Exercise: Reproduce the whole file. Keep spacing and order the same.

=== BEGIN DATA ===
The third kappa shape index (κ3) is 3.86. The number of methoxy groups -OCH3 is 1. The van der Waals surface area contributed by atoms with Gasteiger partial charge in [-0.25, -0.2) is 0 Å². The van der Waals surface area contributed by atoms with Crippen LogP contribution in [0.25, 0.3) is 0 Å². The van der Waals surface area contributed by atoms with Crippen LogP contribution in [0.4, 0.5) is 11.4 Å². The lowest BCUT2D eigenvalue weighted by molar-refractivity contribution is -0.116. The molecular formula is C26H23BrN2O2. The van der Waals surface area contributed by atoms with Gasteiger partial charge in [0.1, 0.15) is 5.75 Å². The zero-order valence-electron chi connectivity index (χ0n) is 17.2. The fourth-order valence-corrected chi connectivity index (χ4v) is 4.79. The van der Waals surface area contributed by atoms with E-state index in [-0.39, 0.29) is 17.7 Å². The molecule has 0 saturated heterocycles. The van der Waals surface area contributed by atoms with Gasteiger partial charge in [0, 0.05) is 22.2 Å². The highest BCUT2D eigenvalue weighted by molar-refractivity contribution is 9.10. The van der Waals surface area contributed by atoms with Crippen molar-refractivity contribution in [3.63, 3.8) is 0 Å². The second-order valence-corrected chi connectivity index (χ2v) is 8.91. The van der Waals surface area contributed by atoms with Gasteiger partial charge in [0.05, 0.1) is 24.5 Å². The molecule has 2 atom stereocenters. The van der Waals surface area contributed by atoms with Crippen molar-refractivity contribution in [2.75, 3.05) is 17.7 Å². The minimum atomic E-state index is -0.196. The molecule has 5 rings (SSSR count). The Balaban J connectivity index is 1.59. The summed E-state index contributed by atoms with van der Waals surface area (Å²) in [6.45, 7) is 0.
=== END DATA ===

The third kappa shape index (κ3) is 3.86. The number of methoxy groups -OCH3 is 1. The van der Waals surface area contributed by atoms with Gasteiger partial charge in [-0.25, -0.2) is 0 Å². The van der Waals surface area contributed by atoms with Crippen LogP contribution in [0.25, 0.3) is 0 Å². The van der Waals surface area contributed by atoms with Crippen LogP contribution in [0.4, 0.5) is 11.4 Å². The lowest BCUT2D eigenvalue weighted by molar-refractivity contribution is -0.116. The molecular formula is C26H23BrN2O2. The van der Waals surface area contributed by atoms with Gasteiger partial charge in [0.1, 0.15) is 5.75 Å². The zero-order valence-electron chi connectivity index (χ0n) is 17.2. The fourth-order valence-corrected chi connectivity index (χ4v) is 4.79. The van der Waals surface area contributed by atoms with E-state index in [-0.39, 0.29) is 17.7 Å². The molecule has 0 saturated heterocycles. The van der Waals surface area contributed by atoms with Gasteiger partial charge in [0, 0.05) is 22.2 Å². The highest BCUT2D eigenvalue weighted by molar-refractivity contribution is 9.10. The van der Waals surface area contributed by atoms with Crippen molar-refractivity contribution in [3.63, 3.8) is 0 Å². The second-order valence-corrected chi connectivity index (χ2v) is 8.91. The van der Waals surface area contributed by atoms with Gasteiger partial charge in [0.05, 0.1) is 24.5 Å². The molecule has 2 atom stereocenters. The van der Waals surface area contributed by atoms with Crippen molar-refractivity contribution in [2.75, 3.05) is 17.7 Å². The minimum atomic E-state index is -0.196. The molecule has 5 rings (SSSR count). The Balaban J connectivity index is 1.59. The summed E-state index contributed by atoms with van der Waals surface area (Å²) in [6.45, 7) is 0.